This 'n' That

Monday, August 07, 2006


The play that I participated in as one of three narrators was deemed a success by Lorenzo, the director. Apparently, my pronunciation of each Italian word in the narration was loud and clear enough for all in attendance to hear. Prior to the first and only performance, I was ordered to wear black as part of my costume. Luckily I brought along a pair of black trousers and a jacket. Underneath the jacket I wore a short sleeved, black nylon top. But what if I had not? What would our kind director have done about it? I was not about to go out and purchase a brand new outfit. It was Orvieto and not Broadway, for heaven's sake!

Audience turn out was modest. Though more people showed up than I would have expected; and there was some man there videotaping the entire program. Made me a bit nervous. Who was he? And where, to whom, would the video be shown? Of those who attended, I recognized just a few. All in all they seemed to genuinely enjoy the program. Most had probably learned of the event via word of mouth, because flyers that had been printed to advertise the show were not allowed to be posted anywhere in Orvieto. The reason: We were not tax paying members of the community. Hence, each cast member was given two photo copies each of the flyer. Souvenirs, I guess.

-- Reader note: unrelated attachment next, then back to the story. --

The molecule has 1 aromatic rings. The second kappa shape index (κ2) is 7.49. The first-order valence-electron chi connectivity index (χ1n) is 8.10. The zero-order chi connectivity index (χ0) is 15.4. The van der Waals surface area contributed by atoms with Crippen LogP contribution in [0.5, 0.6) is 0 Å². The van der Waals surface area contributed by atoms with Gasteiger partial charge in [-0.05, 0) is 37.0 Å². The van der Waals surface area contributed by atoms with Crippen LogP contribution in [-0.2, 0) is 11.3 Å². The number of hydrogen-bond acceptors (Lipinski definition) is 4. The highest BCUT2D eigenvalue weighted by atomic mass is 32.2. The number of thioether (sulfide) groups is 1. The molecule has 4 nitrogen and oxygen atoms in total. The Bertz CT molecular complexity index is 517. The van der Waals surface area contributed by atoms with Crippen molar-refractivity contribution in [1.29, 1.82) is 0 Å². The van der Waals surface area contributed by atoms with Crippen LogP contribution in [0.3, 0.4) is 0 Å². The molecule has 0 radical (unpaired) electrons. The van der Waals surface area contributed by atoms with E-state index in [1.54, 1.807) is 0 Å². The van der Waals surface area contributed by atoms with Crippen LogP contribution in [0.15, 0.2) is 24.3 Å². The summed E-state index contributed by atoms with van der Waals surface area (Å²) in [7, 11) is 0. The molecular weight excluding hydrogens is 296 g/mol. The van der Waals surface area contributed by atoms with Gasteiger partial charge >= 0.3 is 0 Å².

Afterwards, members of the cast, the leading professor of the Italian course and a few faces I did not know, gathered at a local restaurant for a final dinner together. (There was a visiting professor from Toronto who literally fled back to his hotel with his wife immediately after the play to prepare for his early morning departure. He had been an extra. When I was asked about his whereabouts by the lead professor of Italian and I told her he had left. She responded by saying: "That's rude." Little did she know that I had had the same thought in mind, but did not have the courage to follow through.) It was a quiet, sort of anti-climatic, affair. Most of the others had pizza. I had to have pasta. From there we straggled along toward the Piazza del Duomo. On the way, someone snatched me away from the others. At first, I believed the man to be someone I knew from the U.S. Instead, it was a young gentleman who worked in the store that I frequented to buy water and some of the best Italian cookies that have ever passed my lips. He gripped my hand hard as he struggled to speak. He was obviously inebriated. Still it was nice to be remembered in a pleasant way. And I, for all that the experience was worth, shall never forget the last time I saw Orvieto.